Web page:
Kellogg's has more than 25 cereal brands, most aimed at kids and parents on the go. Frosted Flakes are their number one seller. Raisin Bran and Rice Krispies are close to the bottom of the revenue stream.
Efforts are being made ( it's called "a long-term rescue plan") to regain market share, One effort adds cranberries to the Raisin Bran. It isn't working.
I looked at four stores before I found any on a shelf, and then I used a 70 cents off coupon to buy a box. I needed a magnifying glass to find the cranberries. There were only a few (apparently only raisins come in "Two Scoops.") The bran flakes were lighter in color than in the Raisin Bran without. There was no taste of the cranberries or cranberry flavor.
On Tuesday night Netflix surprised by offering The Interview for instant viewing. This is the film that got North Korea bent out of shape because it pokes fun at "Dear Leader," ("Dear Leader" in black on the right.)
and led (or not) to cyber-hacking Sony Corporation which wasted a lot of money putting this piece of trash together. Shareholders ought to revolt. If it was not for the controversy created by offending "Dear Leader" and his minions, this film would have been of no interest to anyone and the master copy of the film would have gone straight to some vault for unreleased films in the Arizona desert.
The story line is two PR guys who specialize in TV nonsense calculated to titillate the masses are going to North Korea to interview "Dear Leader." This comes about because "Dear Leader" allegedly watches every episode of the TV program these nut cases are connected with and wants to be on their show. Hence they are invited to broadcast the show from North Korea. To assure it goes well, "Dear Leader" will write the questions to be put to him. Along the way, the CIA gets wind of this and not an agency to let an opportunity go to waste prevails on the two showmen to kill "Dear Leader." This is where I ought to have shut the film off and gone to something more worthwhile, e.g. picking the lint out from between my toes.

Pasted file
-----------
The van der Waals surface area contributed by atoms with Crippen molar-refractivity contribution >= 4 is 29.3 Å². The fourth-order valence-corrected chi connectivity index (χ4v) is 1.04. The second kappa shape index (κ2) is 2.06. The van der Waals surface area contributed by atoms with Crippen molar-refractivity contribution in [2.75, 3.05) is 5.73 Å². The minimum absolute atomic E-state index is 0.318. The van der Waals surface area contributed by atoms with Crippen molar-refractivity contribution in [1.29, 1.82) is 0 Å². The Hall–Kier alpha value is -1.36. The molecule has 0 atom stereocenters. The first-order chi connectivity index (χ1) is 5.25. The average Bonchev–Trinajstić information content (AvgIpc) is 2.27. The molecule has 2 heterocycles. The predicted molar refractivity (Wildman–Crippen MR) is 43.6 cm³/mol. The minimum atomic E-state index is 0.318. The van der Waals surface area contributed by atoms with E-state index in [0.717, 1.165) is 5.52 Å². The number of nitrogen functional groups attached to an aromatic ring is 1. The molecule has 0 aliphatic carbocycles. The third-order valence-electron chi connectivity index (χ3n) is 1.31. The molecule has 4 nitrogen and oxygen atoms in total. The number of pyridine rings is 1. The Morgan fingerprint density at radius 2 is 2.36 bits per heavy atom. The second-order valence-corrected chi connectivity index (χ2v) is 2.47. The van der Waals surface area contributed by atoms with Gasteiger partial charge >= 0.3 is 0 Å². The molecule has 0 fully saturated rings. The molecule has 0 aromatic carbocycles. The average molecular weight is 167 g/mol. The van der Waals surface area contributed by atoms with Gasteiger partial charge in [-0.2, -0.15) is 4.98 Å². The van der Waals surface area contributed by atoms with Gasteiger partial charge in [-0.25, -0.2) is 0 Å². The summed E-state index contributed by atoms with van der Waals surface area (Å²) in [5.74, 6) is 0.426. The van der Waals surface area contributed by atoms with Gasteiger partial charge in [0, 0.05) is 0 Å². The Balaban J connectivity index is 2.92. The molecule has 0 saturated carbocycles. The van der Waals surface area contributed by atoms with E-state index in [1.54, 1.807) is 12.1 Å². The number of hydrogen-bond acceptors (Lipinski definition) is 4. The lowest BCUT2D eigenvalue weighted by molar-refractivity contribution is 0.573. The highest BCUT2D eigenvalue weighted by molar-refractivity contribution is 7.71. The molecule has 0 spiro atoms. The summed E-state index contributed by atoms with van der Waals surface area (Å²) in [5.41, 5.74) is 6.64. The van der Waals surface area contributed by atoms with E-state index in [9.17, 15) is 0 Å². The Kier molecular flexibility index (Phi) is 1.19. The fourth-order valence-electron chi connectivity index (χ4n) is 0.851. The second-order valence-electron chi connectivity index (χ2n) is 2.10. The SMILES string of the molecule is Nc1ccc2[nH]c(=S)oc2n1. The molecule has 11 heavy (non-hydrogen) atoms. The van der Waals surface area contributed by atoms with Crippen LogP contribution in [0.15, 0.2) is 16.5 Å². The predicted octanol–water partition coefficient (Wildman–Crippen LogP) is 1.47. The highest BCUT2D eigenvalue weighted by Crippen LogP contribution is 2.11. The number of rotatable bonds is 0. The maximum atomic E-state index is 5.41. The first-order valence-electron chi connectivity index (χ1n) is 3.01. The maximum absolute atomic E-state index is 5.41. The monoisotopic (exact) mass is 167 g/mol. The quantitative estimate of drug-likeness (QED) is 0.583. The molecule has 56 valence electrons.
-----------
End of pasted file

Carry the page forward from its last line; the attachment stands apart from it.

But I hung in there. (What does that say about me? I hung in there for research purposes sounds sort of lame.)
North Korea and "Dear Leader" rightly ought to be insulted by this film. Not because it pokes fun at "Dear Leader," but because it is such a terrible film. It has more usage of the F word as a noun, verb, adjective and adverb than an hour of Lewis Black The dialogue and premise is so stupidly insulting to even the least average among us it makes your skin crawl. Watching it in the privacy of your home is the only redeeming feature: your neighbors won't see you coming out of a viewing at your local theater.